Curing HIV

Structural diagram of zidovudine (AZT). Create...

Structural diagram of zidovudine (AZT). Created using ACD/ChemSketch 10.0 and Inkscape. (Photo credit: Wikipedia)

This story has been all over the news for the past 48 hours; a case study reported at the 20th annual Conference on Retroviruses and Opportunistic Infections describes the first “cure” of HIV infection, apparently by the administration of antiviral medicines. In brief, a baby girl in Mississippi born to an HIV positive mother (and consequently was herself at high risk for being HIV positive at birth) was immediately started on combination therapy antiviral medicines shortly(30 hours) after delivery. Antiviral therapy is commonly given to HIV positive babies, and drugs such as AZT show good success at preventing maternal-fetal virus transmission, however aggressive antiviral treatment in infants is not generally done due to the toxic effects of these drugs. This story was then atypical, first because of the very rapid start to the antivirals in the patient, and second because of the combination of drugs administered.

After just 1 month of this treatment, levels of the virus in the baby’s body were essentially undetectable by standard laboratory testing. By the time she was 18 months of age, her mother had stopped bringing her in for treatment, and when the mother and baby were relocated by the time she was two years old, she had been off medication for at least 5 months of time. Repeated laboratory testing at this point was completely unable to detect any presence of virus particles in her system, suggesting that she was virus-free, or completely cured.

This story has been pretty widely reported throughout the media, and many of the more science-based venues have begun to focus on what the next steps would be. The patient needs to be thoroughly followed up to ensure that she remains HIV-free, and also that the combination of drugs have not had any as yet undetermined toxic side effects. Limited clinical trials will likely be initiated to see if the success can be duplicated, and undoubtedly there will be doctors and patients who may proceed in the absence of further controlled studies. I suspect however that given the large number of HIV positive pediatric patients (currently 900 new infections daily, worldwide) since the start of the pandemic, and that this is the first documented cure of the disease using drugs that have been available for a long time, that the results observed for the treatment regimen reported in this case study may not be typical.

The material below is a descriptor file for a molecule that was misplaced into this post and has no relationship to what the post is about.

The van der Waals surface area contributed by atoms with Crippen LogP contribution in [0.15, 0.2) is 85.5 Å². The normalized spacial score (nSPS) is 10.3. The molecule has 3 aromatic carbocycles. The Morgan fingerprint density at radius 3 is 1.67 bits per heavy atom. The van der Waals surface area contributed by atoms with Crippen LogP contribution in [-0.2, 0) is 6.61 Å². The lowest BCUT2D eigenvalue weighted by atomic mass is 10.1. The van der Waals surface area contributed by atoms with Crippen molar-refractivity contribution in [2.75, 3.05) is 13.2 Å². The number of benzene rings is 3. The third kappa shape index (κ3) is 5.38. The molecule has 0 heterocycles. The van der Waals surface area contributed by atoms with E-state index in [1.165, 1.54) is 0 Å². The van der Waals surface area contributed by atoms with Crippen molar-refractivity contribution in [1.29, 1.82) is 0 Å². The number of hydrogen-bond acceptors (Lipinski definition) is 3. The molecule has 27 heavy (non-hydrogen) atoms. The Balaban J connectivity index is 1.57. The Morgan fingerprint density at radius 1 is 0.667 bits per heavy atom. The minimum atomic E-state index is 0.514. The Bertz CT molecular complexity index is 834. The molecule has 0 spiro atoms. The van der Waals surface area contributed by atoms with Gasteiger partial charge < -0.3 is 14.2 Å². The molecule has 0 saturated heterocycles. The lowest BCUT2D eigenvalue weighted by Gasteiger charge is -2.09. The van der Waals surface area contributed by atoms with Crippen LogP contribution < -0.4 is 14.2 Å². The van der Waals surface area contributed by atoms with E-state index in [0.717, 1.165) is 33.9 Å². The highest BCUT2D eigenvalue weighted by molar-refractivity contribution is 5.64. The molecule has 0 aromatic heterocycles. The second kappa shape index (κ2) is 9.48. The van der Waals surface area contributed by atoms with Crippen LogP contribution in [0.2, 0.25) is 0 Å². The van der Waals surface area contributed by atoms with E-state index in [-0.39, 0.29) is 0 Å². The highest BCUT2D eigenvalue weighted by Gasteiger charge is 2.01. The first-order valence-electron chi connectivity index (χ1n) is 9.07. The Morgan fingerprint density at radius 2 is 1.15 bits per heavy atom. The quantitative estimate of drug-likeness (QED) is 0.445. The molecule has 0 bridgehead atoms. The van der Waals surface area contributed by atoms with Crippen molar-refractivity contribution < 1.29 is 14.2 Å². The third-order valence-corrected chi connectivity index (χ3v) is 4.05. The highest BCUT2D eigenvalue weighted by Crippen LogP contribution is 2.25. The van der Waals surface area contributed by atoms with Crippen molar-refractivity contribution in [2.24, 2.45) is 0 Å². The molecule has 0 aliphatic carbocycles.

There has also been another documented case where a “cure” for HIV infection has been observed (see this BIO230 comment thread for a citation.) In this case, whole body irradiation to treat leukemia of an HIV positive individual was followed up by a bone marrow stem cell transplant. The transplanted stem cells produced CD4 positive leukocytes that were resistant to HIV infection, due to the lack of a functional co-receptor on the donor cells. The patient was later found to be completely HIV negative. Taken together, these two case studies suggest that there is complex interplay between host and virus. Further study of the pediatric patient will be important, and will hopefully quickly shed light on why this treatment was successful in this situation.


About ycpmicro

My name is David Singleton, and I am an Associate Professor of Microbiology at York College of Pennsylvania. My main course is BIO230, a course taken by allied-health students at YCP. Views on this site are my own.

Posted on March 5, 2013, in Microbes in the News and tagged , , , . Bookmark the permalink. 2 Comments.

  1. I saw the story break on CNN just before my flight, as well as a bit of the coverage on the BBC news. It was interesting seeing firsthand the difference in presentation of the same information. Unfortunately, I missed the BBC exposé that promised to explain the real story (stoopid jetlag). Thank you for clearing up my misconceptions. CNN had me believing the mother actually overdosed the baby.

    • I commented over on FB where this was cross-posted that I think the media frenzy over this is a bit excessive. Although this case study is a potentially promising use of current antivirals, HIV isolates vary significantly throughout human populations, and consequently the course of disease is variable between individuals as well.

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